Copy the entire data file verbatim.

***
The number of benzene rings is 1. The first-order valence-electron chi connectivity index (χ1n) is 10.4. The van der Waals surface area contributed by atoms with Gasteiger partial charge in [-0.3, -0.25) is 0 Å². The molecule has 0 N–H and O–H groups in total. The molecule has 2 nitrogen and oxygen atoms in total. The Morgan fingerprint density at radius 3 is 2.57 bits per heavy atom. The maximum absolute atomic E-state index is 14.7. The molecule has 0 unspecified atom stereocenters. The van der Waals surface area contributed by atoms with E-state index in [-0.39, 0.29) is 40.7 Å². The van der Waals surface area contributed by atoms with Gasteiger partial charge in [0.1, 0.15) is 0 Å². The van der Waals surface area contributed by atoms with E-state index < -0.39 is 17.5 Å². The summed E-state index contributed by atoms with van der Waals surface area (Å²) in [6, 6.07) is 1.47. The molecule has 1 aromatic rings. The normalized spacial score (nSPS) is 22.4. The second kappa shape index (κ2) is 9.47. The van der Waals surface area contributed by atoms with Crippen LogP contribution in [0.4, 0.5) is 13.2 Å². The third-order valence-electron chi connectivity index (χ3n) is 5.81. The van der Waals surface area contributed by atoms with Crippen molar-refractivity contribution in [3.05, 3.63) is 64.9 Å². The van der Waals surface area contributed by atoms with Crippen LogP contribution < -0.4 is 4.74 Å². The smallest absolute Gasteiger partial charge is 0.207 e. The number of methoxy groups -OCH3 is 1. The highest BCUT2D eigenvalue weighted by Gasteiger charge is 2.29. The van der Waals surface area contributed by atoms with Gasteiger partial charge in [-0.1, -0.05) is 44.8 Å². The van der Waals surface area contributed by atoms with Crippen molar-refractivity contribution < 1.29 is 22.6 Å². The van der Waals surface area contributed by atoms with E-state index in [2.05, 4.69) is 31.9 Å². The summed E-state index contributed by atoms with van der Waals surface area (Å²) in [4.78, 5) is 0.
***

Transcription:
The number of benzene rings is 1. The first-order valence-electron chi connectivity index (χ1n) is 10.4. The van der Waals surface area contributed by atoms with Gasteiger partial charge in [-0.3, -0.25) is 0 Å². The molecule has 0 N–H and O–H groups in total. The molecule has 2 nitrogen and oxygen atoms in total. The Morgan fingerprint density at radius 3 is 2.57 bits per heavy atom. The maximum absolute atomic E-state index is 14.7. The molecule has 0 unspecified atom stereocenters. The van der Waals surface area contributed by atoms with E-state index in [-0.39, 0.29) is 40.7 Å². The van der Waals surface area contributed by atoms with Gasteiger partial charge in [0.1, 0.15) is 0 Å². The van der Waals surface area contributed by atoms with E-state index < -0.39 is 17.5 Å². The summed E-state index contributed by atoms with van der Waals surface area (Å²) in [6, 6.07) is 1.47. The molecule has 1 aromatic rings. The normalized spacial score (nSPS) is 22.4. The second kappa shape index (κ2) is 9.47. The van der Waals surface area contributed by atoms with Crippen LogP contribution in [0.4, 0.5) is 13.2 Å². The third-order valence-electron chi connectivity index (χ3n) is 5.81. The van der Waals surface area contributed by atoms with Crippen molar-refractivity contribution in [3.05, 3.63) is 64.9 Å². The van der Waals surface area contributed by atoms with Crippen LogP contribution < -0.4 is 4.74 Å². The smallest absolute Gasteiger partial charge is 0.207 e. The number of methoxy groups -OCH3 is 1. The highest BCUT2D eigenvalue weighted by Gasteiger charge is 2.29. The van der Waals surface area contributed by atoms with Gasteiger partial charge in [-0.1, -0.05) is 44.8 Å². The van der Waals surface area contributed by atoms with Crippen molar-refractivity contribution < 1.29 is 22.6 Å². The van der Waals surface area contributed by atoms with E-state index in [2.05, 4.69) is 31.9 Å². The summed E-state index contributed by atoms with van der Waals surface area (Å²) in [4.78, 5) is 0.